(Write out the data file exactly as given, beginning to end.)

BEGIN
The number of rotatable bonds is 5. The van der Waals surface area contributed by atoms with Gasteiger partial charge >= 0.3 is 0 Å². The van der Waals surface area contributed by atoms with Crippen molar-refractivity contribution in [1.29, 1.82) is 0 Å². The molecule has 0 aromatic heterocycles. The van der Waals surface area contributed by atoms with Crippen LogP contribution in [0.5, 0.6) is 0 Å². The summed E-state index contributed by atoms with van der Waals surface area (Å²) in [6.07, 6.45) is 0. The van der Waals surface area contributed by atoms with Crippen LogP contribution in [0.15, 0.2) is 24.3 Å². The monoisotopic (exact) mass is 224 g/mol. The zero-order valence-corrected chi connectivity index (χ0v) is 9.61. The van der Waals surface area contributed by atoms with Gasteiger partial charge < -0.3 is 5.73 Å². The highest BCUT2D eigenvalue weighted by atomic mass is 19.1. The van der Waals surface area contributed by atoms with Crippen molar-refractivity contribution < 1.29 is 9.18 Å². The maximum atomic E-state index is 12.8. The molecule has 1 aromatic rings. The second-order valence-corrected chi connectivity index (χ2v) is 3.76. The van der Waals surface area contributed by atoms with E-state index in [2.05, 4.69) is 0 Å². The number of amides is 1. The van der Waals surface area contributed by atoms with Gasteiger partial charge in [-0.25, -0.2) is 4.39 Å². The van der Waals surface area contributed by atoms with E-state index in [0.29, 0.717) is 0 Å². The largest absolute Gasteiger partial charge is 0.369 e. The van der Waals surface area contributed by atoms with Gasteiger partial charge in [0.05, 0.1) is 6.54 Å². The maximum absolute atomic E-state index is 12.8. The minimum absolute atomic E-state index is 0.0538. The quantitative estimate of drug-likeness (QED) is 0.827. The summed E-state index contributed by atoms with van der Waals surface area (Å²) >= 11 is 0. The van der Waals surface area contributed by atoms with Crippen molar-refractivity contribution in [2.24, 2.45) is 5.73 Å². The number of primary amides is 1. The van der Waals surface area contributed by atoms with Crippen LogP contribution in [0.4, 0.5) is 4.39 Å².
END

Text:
The number of rotatable bonds is 5. The van der Waals surface area contributed by atoms with Gasteiger partial charge >= 0.3 is 0 Å². The van der Waals surface area contributed by atoms with Crippen molar-refractivity contribution in [1.29, 1.82) is 0 Å². The molecule has 0 aromatic heterocycles. The van der Waals surface area contributed by atoms with Crippen LogP contribution in [0.5, 0.6) is 0 Å². The summed E-state index contributed by atoms with van der Waals surface area (Å²) in [6.07, 6.45) is 0. The van der Waals surface area contributed by atoms with Crippen LogP contribution in [0.15, 0.2) is 24.3 Å². The monoisotopic (exact) mass is 224 g/mol. The zero-order valence-corrected chi connectivity index (χ0v) is 9.61. The van der Waals surface area contributed by atoms with Gasteiger partial charge < -0.3 is 5.73 Å². The highest BCUT2D eigenvalue weighted by atomic mass is 19.1. The van der Waals surface area contributed by atoms with Crippen molar-refractivity contribution < 1.29 is 9.18 Å². The maximum atomic E-state index is 12.8. The molecule has 1 aromatic rings. The second-order valence-corrected chi connectivity index (χ2v) is 3.76. The van der Waals surface area contributed by atoms with E-state index in [2.05, 4.69) is 0 Å². The number of amides is 1. The van der Waals surface area contributed by atoms with Gasteiger partial charge in [-0.25, -0.2) is 4.39 Å². The van der Waals surface area contributed by atoms with E-state index in [0.29, 0.717) is 0 Å². The largest absolute Gasteiger partial charge is 0.369 e. The van der Waals surface area contributed by atoms with Gasteiger partial charge in [0.05, 0.1) is 6.54 Å². The maximum absolute atomic E-state index is 12.8. The minimum absolute atomic E-state index is 0.0538. The quantitative estimate of drug-likeness (QED) is 0.827. The summed E-state index contributed by atoms with van der Waals surface area (Å²) >= 11 is 0. The van der Waals surface area contributed by atoms with Crippen molar-refractivity contribution in [2.24, 2.45) is 5.73 Å². The number of primary amides is 1. The van der Waals surface area contributed by atoms with Crippen LogP contribution in [0.4, 0.5) is 4.39 Å².